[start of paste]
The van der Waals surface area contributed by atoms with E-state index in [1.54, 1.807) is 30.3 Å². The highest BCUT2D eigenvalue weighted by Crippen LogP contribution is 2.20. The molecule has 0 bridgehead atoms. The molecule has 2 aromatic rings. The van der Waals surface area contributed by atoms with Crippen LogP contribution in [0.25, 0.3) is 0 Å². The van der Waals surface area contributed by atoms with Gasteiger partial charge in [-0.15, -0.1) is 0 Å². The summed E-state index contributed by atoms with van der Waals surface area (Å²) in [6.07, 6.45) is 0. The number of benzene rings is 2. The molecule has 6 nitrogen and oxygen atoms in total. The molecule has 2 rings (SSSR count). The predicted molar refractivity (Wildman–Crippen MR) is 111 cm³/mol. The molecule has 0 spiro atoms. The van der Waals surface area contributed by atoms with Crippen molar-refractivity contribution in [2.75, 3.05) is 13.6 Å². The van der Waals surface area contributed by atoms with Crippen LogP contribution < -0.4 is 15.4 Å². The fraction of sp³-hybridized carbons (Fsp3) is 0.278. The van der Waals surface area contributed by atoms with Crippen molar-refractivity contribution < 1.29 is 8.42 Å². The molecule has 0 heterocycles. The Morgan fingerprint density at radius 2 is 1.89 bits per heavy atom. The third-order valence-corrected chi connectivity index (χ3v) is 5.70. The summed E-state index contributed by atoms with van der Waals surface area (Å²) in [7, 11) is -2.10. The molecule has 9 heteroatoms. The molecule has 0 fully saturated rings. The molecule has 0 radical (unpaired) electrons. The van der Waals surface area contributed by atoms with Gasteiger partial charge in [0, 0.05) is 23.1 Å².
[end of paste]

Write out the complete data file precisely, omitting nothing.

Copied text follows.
The van der Waals surface area contributed by atoms with E-state index in [1.54, 1.807) is 30.3 Å². The highest BCUT2D eigenvalue weighted by Crippen LogP contribution is 2.20. The molecule has 0 bridgehead atoms. The molecule has 2 aromatic rings. The van der Waals surface area contributed by atoms with Crippen LogP contribution in [0.25, 0.3) is 0 Å². The van der Waals surface area contributed by atoms with Gasteiger partial charge in [-0.15, -0.1) is 0 Å². The summed E-state index contributed by atoms with van der Waals surface area (Å²) in [6.07, 6.45) is 0. The number of benzene rings is 2. The molecule has 6 nitrogen and oxygen atoms in total. The molecule has 2 rings (SSSR count). The predicted molar refractivity (Wildman–Crippen MR) is 111 cm³/mol. The molecule has 0 spiro atoms. The van der Waals surface area contributed by atoms with Crippen molar-refractivity contribution in [2.75, 3.05) is 13.6 Å². The van der Waals surface area contributed by atoms with Crippen LogP contribution < -0.4 is 15.4 Å². The fraction of sp³-hybridized carbons (Fsp3) is 0.278. The van der Waals surface area contributed by atoms with Crippen molar-refractivity contribution < 1.29 is 8.42 Å². The molecule has 0 heterocycles. The Morgan fingerprint density at radius 2 is 1.89 bits per heavy atom. The third-order valence-corrected chi connectivity index (χ3v) is 5.70. The summed E-state index contributed by atoms with van der Waals surface area (Å²) in [7, 11) is -2.10. The molecule has 9 heteroatoms. The molecule has 0 fully saturated rings. The molecule has 0 radical (unpaired) electrons. The van der Waals surface area contributed by atoms with Gasteiger partial charge in [0, 0.05) is 23.1 Å².